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Recording Industry Association of America v. Diamond Multimedia Systems, Inc., No. 98-56918 (Ninth Circuit, June 15, 1999)

Summary

In a decision of June 15, 1999, the United States Court of Appeals for the Ninth Circuit held that the AHRA does not apply to music recorded through a computer. The Appeals Court reasoned that what occurs when a song is downloaded from a PC to the Rio is not the reproduction of a digital "musical recording," as required by the AHRA, but the reproduction of a computer hard-drive. Conceiving of a hard-drive as an indivisible whole, the Court reasoned that since a typical hard-drive contains many programs and databases unrelated to the reproduction of "sound," it could not be considered a "musical recording."

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Analysis

In October, 1998, the United States District Court for the District of California denied a request by the Recording Industry Association of America (RIAA) for a preliminary injunction barring the manufacture and sale of Diamond Multimedia Systems, Inc.'s "Rio," a Walkman-like device which, with accompanying software, will download 60 minutes of digital music from a PC for portable playback. The RIAA contended that the Rio was covered as a "digital audio recording device" under the Audio Home Recording Act of 1992 (AHRA), thus incurring royalty obligations and requiring a copyright-protecting "serial-copy management system" (SCMS).

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In a decision of June 15, 1999, the United States Court of Appeals for the Ninth Circuit upheld the District Court's decision, but did so after concluding that the AHRA simply does not apply to music recorded through a computer. (Meanwhile, Diamond has incorporated an SCMS in the Rio's accompanying software, such that the principal remaining issue appears to be the company's royalty obligations.)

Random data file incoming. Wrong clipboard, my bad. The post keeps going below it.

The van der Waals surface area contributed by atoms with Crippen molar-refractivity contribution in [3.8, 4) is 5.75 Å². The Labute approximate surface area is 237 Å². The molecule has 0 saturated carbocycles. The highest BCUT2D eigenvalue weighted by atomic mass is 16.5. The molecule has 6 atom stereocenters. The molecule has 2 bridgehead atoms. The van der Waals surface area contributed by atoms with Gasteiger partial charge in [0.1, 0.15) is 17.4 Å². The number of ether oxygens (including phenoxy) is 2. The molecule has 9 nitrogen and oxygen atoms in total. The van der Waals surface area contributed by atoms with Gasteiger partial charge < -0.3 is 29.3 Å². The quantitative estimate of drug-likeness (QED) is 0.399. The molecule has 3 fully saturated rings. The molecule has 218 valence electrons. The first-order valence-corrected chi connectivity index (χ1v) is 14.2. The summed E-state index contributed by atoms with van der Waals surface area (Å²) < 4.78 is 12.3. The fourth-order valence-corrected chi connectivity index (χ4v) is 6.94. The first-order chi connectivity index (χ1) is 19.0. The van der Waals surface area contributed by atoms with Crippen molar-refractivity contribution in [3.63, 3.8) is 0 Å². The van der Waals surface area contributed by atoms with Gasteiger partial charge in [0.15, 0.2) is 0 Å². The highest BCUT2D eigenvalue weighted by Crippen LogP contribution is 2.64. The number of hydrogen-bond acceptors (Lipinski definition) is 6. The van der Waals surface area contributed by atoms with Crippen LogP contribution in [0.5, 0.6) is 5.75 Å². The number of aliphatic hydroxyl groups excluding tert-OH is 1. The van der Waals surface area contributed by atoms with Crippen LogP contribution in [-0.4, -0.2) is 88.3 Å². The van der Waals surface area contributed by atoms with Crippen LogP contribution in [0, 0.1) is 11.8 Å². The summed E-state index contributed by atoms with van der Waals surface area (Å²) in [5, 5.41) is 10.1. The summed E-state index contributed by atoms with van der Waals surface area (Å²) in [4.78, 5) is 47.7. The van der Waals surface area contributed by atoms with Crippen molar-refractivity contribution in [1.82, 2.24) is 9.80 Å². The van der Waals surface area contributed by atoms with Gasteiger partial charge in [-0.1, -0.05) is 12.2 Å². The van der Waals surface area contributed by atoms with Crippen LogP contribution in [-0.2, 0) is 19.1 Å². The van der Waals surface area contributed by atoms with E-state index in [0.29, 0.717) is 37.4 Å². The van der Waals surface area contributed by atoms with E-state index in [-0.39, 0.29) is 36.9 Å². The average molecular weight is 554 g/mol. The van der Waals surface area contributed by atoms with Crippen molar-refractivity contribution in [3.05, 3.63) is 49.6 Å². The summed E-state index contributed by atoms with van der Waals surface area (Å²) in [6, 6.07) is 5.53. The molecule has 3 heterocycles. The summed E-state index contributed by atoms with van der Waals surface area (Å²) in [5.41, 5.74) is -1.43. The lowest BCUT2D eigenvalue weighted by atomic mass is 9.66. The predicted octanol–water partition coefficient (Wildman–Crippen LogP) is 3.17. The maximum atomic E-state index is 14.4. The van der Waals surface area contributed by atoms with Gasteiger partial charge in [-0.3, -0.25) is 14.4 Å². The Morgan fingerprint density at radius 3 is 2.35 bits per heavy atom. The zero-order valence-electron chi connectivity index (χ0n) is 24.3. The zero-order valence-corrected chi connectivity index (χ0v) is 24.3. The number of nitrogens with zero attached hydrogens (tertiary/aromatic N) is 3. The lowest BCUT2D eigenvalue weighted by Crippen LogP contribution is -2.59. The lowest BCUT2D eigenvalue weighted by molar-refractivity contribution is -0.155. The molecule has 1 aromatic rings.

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The Appeals Court reasoned that what occurs when a song is downloaded from a PC to the Rio is not the reproduction of a digital "musical recording," as required by the AHRA, but the reproduction of a computer hard-drive. Conceiving of a hard-drive as an indivisible whole, the Court reasoned that since a typical hard-drive contains many programs and databases unrelated to the reproduction of "sound," it could not be considered a "musical recording" covered by the Act--both because the Act defines such a recording as containing "only sound" and incidental material, and because the Act specifically excludes objects containing "computer programs" not incidental to reproducing sound.

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Observing that the AHRA "seems to have been expressly designed to create th[e] loophole" of allowing digital audio "to be ‘laundered' by passage through a computer," the Court concluded that the Act's reach was limited to non-computer devices designed for the purpose of recording directly from CD's and mini-discs, digital and analog cassettes (including compact cassettes), and LP's, and/or for recording public transmissions of such material (i.e., radio broadcasts, but not Internet broadcasts).


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